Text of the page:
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Philanthro-ethics, Transparency, and the Political Process

January 17th, 2017

Richard Marker

Caveat Reader: Once again, this post speaks to a contemporaneous issue in the political realm. I am publishing it, although, alas, I fear that the moment for the message has passed.

For fifteen years, I have been advocating credentialing in our field. Those of us on the giving side of the philanthropy table are responsible for allocations of billions of dollars, the state on an entire sector, and, directly or indirectly, public policy in a range of areas. Unlike almost any other field, there are no formal barriers to entry – except for having one’s own money. One can hang a “philanthropy advisor” shingle at will, with no evidence of competence or training. One can be hired by a foundation to make grantmaking decisions without any credentials or commitment to get them. To put it bluntly, I consider this unconscionable.

When I entered the field, one still heard the bon mot: “You’ve met one foundation, you’ve met one foundation.” Uttered with a chuckle or smirk, it reflected the autonomy most funders felt. It also implied a level of arrogance: no one can tell us what to do or how to do it.

I came to see that perspective as simply wrong. Of course, no one can or should tell any funder what to fund or even how to make decisions. But for someone to have a career in our field should require that there is evidence that one knows the laws, the ethics, the best practices, and the policies that define a responsible field of service. Many in our field are beyond reproach and have made it their business to be well informed and educated, behave ethically and responsibly, and care deeply about good decisions that reflect equity and equitability. Some have taken courses and others have accreted this knowledge by experience and other initiatives. While they don’t now have a formal and recognized credential, they easily could – and should.

Sadly, though, there are too many for whom this cannot be said. Their knowledge of laws and ethics is limited; their awareness of best practices in the field non-existent; their own experience limited to a single funder who may or may not be exemplary. Some, but thankfully very few, abuse this extreme autonomy and the absence of formal accountability.

The laws of private foundations do try to compensate for this through very strong restrictions on self-dealing, private inurement, transparency of grants and boards, and more. But there is nothing that guarantees that those working in those settings know the ethics and the laws – except, and here is a key point and our segue – by government insistence and enforcement. Abuses can be penalized severely.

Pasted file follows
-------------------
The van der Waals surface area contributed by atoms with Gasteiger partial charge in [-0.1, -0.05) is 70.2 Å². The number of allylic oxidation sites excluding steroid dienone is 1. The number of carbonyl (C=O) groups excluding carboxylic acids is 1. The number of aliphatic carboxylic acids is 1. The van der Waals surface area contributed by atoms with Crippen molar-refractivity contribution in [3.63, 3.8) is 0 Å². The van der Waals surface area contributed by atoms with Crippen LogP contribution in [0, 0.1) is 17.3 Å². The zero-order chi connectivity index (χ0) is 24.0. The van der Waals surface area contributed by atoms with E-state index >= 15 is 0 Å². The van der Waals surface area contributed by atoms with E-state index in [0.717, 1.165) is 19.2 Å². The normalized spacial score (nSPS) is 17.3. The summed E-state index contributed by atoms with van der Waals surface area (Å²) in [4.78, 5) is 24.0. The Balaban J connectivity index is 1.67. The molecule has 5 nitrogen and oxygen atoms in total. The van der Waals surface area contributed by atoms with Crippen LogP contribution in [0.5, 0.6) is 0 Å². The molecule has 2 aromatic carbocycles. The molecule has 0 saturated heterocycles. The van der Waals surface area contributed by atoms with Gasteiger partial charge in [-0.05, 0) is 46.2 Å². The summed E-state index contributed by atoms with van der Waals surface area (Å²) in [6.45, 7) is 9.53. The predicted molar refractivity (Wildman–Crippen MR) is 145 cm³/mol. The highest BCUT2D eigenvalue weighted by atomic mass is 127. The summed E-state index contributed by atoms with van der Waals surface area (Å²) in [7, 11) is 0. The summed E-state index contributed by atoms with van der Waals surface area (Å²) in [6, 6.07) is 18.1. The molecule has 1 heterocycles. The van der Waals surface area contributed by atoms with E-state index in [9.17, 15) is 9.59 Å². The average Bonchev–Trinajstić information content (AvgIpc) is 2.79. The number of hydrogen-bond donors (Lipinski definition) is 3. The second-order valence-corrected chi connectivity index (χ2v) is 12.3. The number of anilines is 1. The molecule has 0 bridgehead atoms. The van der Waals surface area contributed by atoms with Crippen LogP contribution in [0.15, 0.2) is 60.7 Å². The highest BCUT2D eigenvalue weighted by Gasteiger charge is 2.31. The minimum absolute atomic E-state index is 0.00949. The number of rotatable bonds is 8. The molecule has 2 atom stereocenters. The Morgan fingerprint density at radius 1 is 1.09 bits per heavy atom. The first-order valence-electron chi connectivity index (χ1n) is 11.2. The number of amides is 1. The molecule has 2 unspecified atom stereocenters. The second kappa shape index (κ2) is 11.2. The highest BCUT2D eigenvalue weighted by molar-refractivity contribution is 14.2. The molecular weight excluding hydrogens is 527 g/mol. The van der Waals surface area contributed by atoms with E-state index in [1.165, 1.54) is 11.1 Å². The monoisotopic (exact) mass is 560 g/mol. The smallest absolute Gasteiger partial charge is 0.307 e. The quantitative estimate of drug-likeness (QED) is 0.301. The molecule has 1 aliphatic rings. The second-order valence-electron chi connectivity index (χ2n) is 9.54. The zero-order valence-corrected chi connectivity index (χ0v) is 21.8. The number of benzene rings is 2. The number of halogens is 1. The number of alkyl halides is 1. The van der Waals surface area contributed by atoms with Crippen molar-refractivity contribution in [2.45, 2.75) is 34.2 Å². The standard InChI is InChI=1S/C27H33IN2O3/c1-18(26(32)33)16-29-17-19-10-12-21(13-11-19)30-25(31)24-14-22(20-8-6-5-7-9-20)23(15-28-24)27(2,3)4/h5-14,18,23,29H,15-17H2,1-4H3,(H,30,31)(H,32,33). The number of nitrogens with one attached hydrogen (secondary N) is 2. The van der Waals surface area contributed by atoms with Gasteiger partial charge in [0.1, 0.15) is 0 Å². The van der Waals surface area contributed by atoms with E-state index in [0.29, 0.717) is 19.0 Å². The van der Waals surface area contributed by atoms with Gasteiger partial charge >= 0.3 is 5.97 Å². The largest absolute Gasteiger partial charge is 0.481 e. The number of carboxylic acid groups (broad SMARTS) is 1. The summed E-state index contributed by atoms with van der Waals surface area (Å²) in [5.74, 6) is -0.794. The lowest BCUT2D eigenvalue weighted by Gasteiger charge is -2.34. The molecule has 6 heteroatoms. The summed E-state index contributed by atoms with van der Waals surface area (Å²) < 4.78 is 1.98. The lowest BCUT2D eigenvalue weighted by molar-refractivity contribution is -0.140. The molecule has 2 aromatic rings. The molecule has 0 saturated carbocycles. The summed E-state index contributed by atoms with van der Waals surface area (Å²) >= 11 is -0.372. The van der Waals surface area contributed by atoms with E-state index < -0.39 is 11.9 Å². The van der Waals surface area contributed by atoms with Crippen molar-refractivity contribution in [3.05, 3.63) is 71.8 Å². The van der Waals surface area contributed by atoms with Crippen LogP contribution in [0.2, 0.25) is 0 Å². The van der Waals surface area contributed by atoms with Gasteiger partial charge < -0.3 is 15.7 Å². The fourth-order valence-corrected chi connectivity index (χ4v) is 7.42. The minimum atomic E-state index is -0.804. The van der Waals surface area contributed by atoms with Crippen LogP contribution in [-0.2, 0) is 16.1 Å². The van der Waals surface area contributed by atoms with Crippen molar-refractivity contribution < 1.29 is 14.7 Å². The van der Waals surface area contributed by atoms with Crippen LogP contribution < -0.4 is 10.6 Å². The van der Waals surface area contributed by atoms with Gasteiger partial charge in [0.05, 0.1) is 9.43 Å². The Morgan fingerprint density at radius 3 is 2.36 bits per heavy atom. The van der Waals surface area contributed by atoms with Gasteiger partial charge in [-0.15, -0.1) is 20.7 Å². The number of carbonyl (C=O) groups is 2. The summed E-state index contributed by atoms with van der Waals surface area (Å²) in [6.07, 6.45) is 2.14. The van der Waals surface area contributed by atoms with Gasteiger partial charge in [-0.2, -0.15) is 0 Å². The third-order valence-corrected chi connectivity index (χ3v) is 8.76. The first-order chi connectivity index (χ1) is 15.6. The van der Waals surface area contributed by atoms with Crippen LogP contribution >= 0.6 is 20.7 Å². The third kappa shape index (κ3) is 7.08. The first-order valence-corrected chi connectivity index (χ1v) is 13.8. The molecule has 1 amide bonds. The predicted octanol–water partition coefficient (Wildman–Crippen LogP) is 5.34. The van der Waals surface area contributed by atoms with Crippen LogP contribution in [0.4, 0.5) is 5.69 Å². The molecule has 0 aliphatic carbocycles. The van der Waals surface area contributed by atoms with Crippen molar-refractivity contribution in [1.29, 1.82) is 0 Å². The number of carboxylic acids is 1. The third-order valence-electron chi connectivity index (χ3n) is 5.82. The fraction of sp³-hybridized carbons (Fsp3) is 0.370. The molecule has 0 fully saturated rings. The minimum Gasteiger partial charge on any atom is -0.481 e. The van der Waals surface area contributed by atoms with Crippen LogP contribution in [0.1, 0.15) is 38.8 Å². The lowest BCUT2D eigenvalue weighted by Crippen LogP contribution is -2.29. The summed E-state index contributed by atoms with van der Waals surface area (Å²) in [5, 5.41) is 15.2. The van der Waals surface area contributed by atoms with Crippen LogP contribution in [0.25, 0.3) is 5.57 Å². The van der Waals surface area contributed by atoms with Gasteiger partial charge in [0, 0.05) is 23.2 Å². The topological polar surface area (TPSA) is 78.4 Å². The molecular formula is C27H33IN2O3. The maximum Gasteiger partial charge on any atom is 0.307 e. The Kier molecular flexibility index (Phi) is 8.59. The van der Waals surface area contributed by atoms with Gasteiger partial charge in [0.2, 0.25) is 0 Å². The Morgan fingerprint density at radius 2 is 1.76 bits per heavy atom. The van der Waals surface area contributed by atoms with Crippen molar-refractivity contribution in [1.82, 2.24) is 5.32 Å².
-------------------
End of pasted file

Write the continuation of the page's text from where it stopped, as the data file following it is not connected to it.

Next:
Government appointees are subject to strict ethics standards, and, at least until this bizarre and problematic transition of power, were held accountable as a precondition for consideration. Or at least were formally reviewed prior to consideration.

It is disgraceful and shameful that the ethics standards that enforce the restrictions on self-dealing and private gain for government appointees, and yes, the president elect, have so easily been pushed to the side and dismissed by an administration that seems to believe that they don’t matter. Faith and confidence in our system and those who govern depends on those ethics rules. They matter a lot.

For 15 years, I have been arguing that there should be institutionalized standards for those in our field. Happily, there are many more taking formal courses designed exclusively for philanthropists and foundation professionals than there were when I began my teaching and advisory work. Nevertheless, it has been a personal disappointment that the advocacy for official credentials for professionals in the funding field has not yet struck a broadly responsive chord.

As big and important as we like to think our philanthropy field is, though, it is just a drop in the bucket compared to the government. And for there to be such a visible and cavalier retreat from widely accepted standards should give us all pause.

Ethics matter. As we see in our field, it is difficult to get to a point where we agree upon and then enforce ethical standards. For years, the federal government was way ahead of us, at least in the vetting process. There was no guarantee there could never be abuse, but it did guarantee that no one took appointed office without being subject to an ethics screening, and an awareness of what the rules are. At least until now.

Once ethical standards are lost, it is awfully hard to get them back. I hope it isn’t already too late.

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